Press release

4 Mar 2021 London, GB

Purchasing managers report construction sector returned to growth in February after January’s contraction – EY ITEM Club comments

The purchasing managers indicate that the construction sector returned to growth in February after lockdown had caused it to contract in January for the first time since last May.

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Related topics Growth COVID-19
  • The purchasing managers indicate that the construction sector returned to growth in February after lockdown had caused it to contract in January for the first time since last May.
  • The construction PMI improved to 53.3 in February after weakening to an eight-month low of 49.2 in January from 54.6 in December and 54.7 in November. February’s improvement was led by a pick-up in activity in the commercial sector. Housebuilding kept growing at a decent pace but was at a nine-month low. Civil engineering work contracted for a third month but at a reduced rate.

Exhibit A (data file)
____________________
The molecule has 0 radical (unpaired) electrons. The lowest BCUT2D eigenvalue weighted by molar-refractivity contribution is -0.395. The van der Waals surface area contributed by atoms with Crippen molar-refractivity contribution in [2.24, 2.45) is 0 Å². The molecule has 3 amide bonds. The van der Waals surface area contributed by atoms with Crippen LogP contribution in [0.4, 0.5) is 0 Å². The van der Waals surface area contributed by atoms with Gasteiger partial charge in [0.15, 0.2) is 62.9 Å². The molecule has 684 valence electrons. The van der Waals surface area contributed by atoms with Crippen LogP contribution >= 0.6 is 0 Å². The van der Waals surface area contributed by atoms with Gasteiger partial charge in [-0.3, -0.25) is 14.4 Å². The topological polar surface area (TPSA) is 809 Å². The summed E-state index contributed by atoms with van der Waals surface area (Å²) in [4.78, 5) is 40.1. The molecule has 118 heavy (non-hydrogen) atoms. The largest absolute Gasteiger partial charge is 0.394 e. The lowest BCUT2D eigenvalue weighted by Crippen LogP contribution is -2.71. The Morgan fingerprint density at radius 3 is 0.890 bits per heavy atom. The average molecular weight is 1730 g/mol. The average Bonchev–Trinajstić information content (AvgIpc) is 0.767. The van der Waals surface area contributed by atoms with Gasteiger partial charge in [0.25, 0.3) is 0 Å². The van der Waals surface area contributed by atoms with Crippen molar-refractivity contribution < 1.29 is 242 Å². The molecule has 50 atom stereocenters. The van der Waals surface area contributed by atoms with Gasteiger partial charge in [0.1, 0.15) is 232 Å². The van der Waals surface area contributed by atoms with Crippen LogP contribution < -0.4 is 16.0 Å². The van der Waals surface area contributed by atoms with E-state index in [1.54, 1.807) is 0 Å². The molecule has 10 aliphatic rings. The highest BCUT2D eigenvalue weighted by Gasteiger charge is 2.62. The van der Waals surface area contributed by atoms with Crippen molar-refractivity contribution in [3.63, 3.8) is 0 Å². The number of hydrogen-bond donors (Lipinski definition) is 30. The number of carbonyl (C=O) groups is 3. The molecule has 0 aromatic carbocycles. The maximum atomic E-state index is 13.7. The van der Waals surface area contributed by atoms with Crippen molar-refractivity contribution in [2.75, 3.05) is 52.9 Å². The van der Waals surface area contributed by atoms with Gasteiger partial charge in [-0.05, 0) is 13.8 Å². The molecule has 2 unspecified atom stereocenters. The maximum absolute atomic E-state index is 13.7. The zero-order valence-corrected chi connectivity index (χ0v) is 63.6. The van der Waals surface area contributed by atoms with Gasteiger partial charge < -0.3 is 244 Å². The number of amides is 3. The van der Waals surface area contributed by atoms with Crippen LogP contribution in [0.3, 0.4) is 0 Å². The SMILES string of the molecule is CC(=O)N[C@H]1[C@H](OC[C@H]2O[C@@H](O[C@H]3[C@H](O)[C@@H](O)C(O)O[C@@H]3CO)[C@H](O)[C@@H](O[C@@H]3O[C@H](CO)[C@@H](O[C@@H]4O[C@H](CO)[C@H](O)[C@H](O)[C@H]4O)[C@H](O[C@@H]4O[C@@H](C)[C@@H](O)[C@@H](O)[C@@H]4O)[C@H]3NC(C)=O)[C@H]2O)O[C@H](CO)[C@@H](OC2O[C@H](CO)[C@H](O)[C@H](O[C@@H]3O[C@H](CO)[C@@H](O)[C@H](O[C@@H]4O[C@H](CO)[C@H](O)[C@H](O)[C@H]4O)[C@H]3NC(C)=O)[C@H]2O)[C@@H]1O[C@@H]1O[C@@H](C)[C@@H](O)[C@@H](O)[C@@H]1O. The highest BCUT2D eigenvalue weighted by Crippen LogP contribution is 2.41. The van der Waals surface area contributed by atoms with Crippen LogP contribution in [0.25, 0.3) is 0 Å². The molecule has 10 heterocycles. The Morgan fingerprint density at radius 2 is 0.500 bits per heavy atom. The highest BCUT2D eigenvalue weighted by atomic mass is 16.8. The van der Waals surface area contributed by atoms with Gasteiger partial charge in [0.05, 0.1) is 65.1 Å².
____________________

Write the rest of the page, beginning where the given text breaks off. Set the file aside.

• Most elements of the construction survey were improved in February. New business growth picked up appreciably after a significant slowdown in January while employment rose modestly. Confidence in future output was the highest since October 2015.
  • A concern for construction companies was that input costs rose at the fastest rate for more than 12 years due to stretched global supply chains, greater shipping charges and rising commodity prices.
  • The construction PMI completes a set of improved purchasing managers’ surveys for February. While they are still limited overall, the services, manufacturing and construction surveys suggest activity has come off its January lows and eases some concern about the potential size of contraction in the UK economy in Q1. Nevertheless, it still appears that the UK is being much more affected by lockdown and restrictions in Q1 2021 than it was in Q4 2020. The EY ITEM Club expects the economy will experience a clear contraction in Q1 – possibly around 4% quarter-on-quarter.